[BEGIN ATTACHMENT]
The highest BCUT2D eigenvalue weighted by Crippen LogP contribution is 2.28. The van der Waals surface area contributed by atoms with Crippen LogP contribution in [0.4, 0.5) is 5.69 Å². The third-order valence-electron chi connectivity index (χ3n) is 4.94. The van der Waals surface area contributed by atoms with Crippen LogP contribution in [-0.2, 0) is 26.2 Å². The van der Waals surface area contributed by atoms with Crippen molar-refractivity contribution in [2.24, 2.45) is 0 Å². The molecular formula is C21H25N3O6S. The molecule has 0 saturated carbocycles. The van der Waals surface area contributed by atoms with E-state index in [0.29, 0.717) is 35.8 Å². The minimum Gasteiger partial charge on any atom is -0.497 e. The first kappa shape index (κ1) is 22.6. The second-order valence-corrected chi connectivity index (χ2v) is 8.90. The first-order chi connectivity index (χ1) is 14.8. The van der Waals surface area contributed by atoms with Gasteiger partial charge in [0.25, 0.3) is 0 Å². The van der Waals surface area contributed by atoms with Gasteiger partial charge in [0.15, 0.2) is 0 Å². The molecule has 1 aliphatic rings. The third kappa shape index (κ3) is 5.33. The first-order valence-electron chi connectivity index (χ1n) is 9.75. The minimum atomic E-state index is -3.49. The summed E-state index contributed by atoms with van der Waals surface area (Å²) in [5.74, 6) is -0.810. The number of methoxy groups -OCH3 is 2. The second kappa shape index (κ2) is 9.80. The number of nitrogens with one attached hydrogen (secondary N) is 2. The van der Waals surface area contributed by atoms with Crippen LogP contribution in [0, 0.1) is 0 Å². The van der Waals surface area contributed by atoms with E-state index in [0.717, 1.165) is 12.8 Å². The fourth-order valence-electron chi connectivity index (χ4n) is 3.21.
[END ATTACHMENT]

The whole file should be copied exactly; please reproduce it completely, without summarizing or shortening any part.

The highest BCUT2D eigenvalue weighted by Crippen LogP contribution is 2.28. The van der Waals surface area contributed by atoms with Crippen LogP contribution in [0.4, 0.5) is 5.69 Å². The third-order valence-electron chi connectivity index (χ3n) is 4.94. The van der Waals surface area contributed by atoms with Crippen LogP contribution in [-0.2, 0) is 26.2 Å². The van der Waals surface area contributed by atoms with Crippen molar-refractivity contribution in [2.24, 2.45) is 0 Å². The molecular formula is C21H25N3O6S. The molecule has 0 saturated carbocycles. The van der Waals surface area contributed by atoms with E-state index in [0.29, 0.717) is 35.8 Å². The minimum Gasteiger partial charge on any atom is -0.497 e. The first kappa shape index (κ1) is 22.6. The second-order valence-corrected chi connectivity index (χ2v) is 8.90. The first-order chi connectivity index (χ1) is 14.8. The van der Waals surface area contributed by atoms with Gasteiger partial charge in [0.25, 0.3) is 0 Å². The van der Waals surface area contributed by atoms with Gasteiger partial charge in [0.15, 0.2) is 0 Å². The molecule has 1 aliphatic rings. The third kappa shape index (κ3) is 5.33. The first-order valence-electron chi connectivity index (χ1n) is 9.75. The minimum atomic E-state index is -3.49. The summed E-state index contributed by atoms with van der Waals surface area (Å²) in [5.74, 6) is -0.810. The number of methoxy groups -OCH3 is 2. The second kappa shape index (κ2) is 9.80. The number of nitrogens with one attached hydrogen (secondary N) is 2. The van der Waals surface area contributed by atoms with Crippen LogP contribution in [0, 0.1) is 0 Å². The van der Waals surface area contributed by atoms with E-state index in [0.717, 1.165) is 12.8 Å². The fourth-order valence-electron chi connectivity index (χ4n) is 3.21.